African Meeting House, Boston MA

The African Meeting House, also known variously as First African Baptist Church, First Independent Baptist Church and the Belknap Street Church, was built in 1806 and is now the oldest black church edifice still standing in the United States. It is located in the Beacon Hill neighborhood of Boston, Massachusetts, adjacent to the African American Abiel Smith School. It is a National Historic Landmark.

Before 1805, although black Bostonians could attend white churches, they generally faced discrimination. They were assigned seats only in the balconies and were not given voting privileges.
Portrait of Thomas Paul

Thomas Paul, an African American preacher from New Hampshire, led worship meetings for blacks at Faneuil Hall. Paul, with twenty of his members, officially formed the First African Baptist Church on August 8, 1805. In the same year, land was purchased for a building. The African Meeting House, as it came to be commonly called, was completed the next year. At the public dedication on December 6, 1806, the floor level pews were reserved for all those “benevolently disposed to the Africans,” while the black members sat in the balcony of their new meeting house.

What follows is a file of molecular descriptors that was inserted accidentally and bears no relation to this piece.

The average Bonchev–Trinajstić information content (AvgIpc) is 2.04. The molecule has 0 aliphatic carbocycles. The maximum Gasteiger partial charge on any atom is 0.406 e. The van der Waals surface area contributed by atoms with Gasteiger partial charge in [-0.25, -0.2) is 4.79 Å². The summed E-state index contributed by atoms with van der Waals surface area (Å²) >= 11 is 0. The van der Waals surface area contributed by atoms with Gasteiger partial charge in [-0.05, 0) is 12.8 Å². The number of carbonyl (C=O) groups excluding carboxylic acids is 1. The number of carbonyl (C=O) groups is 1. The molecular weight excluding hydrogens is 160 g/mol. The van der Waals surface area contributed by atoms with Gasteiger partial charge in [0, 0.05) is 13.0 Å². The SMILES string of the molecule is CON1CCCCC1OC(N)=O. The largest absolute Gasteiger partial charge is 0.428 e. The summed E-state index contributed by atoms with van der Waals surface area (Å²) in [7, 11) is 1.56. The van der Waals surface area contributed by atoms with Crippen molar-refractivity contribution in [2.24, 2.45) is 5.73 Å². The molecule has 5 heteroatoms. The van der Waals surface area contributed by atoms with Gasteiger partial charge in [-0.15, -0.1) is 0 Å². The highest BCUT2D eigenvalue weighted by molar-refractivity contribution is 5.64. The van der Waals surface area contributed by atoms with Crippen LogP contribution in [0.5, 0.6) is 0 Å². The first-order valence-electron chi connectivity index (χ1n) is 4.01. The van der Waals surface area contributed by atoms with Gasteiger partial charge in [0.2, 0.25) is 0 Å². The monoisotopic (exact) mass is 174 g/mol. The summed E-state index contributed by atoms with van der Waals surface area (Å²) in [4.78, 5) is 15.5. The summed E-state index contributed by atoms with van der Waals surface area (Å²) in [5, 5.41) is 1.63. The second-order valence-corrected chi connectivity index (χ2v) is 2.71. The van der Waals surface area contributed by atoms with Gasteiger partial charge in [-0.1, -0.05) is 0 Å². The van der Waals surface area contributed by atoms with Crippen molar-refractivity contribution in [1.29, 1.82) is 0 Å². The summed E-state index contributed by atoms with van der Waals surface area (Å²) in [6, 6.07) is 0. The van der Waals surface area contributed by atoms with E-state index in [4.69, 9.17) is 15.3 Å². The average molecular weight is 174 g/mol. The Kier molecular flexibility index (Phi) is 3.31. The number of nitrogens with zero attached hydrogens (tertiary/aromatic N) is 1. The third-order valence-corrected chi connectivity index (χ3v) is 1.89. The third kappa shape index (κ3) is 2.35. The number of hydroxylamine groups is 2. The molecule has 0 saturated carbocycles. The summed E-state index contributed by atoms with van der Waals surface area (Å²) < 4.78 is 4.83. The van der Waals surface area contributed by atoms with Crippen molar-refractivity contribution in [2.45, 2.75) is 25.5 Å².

The African Meeting House was constructed almost entirely with black labor. Funds for the project were raised in both the white and black communities. Cato Gardner, a native of Africa, was responsible for raising more than $1,500 toward the total $7,700 to complete the meeting house. A commemorative inscription above the front door reads: “Cato Gardner, first Promoter of this Building 1806.” Scipio and Sylvia Dalton also helped organize and raise money to build the church.

The façade of the African Meeting House is an adaptation of a design for a townhouse published by Boston architect Asher Benjamin. In addition to its religious and educational activities, the meeting house became a place for celebrations and political and anti-slavery meetings.

On January 6, 1832, William Lloyd Garrison founded the New England Anti-Slavery Society here. During the Civil War, Frederick Douglass and others recruited soldiers here for the 54th and 55th Massachusetts regiments.

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AFRICAN MEETING HOUSE
8 Smith Court, Boston, MA 02114 USA
Phone: (617) 725-0022
Web: www.maah.org

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